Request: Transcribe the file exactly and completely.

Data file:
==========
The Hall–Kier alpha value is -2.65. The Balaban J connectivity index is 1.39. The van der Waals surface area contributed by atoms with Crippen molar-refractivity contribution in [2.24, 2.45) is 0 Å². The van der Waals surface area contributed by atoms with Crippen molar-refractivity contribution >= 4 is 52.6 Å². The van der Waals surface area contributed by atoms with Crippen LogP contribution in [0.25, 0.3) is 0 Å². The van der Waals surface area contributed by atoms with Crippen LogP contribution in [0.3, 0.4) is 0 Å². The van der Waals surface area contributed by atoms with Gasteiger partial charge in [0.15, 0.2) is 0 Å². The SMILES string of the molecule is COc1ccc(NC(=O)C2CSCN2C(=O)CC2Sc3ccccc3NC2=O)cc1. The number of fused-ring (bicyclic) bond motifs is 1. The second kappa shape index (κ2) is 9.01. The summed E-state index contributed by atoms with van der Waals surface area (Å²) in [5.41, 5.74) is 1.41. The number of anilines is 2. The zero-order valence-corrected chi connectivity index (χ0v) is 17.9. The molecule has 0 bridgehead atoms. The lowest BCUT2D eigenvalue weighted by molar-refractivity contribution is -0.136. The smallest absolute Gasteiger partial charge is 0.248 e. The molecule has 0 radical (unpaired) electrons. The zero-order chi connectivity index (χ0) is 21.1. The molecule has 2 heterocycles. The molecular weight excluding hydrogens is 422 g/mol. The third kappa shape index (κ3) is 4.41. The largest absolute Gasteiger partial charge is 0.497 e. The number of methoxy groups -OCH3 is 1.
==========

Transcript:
The Hall–Kier alpha value is -2.65. The Balaban J connectivity index is 1.39. The van der Waals surface area contributed by atoms with Crippen molar-refractivity contribution in [2.24, 2.45) is 0 Å². The van der Waals surface area contributed by atoms with Crippen molar-refractivity contribution >= 4 is 52.6 Å². The van der Waals surface area contributed by atoms with Crippen LogP contribution in [0.25, 0.3) is 0 Å². The van der Waals surface area contributed by atoms with Crippen LogP contribution in [0.3, 0.4) is 0 Å². The van der Waals surface area contributed by atoms with Gasteiger partial charge in [0.15, 0.2) is 0 Å². The SMILES string of the molecule is COc1ccc(NC(=O)C2CSCN2C(=O)CC2Sc3ccccc3NC2=O)cc1. The number of fused-ring (bicyclic) bond motifs is 1. The second kappa shape index (κ2) is 9.01. The summed E-state index contributed by atoms with van der Waals surface area (Å²) in [5.41, 5.74) is 1.41. The number of anilines is 2. The zero-order valence-corrected chi connectivity index (χ0v) is 17.9. The molecule has 0 bridgehead atoms. The lowest BCUT2D eigenvalue weighted by molar-refractivity contribution is -0.136. The smallest absolute Gasteiger partial charge is 0.248 e. The molecule has 0 radical (unpaired) electrons. The zero-order chi connectivity index (χ0) is 21.1. The molecule has 2 heterocycles. The molecular weight excluding hydrogens is 422 g/mol. The third kappa shape index (κ3) is 4.41. The largest absolute Gasteiger partial charge is 0.497 e. The number of methoxy groups -OCH3 is 1.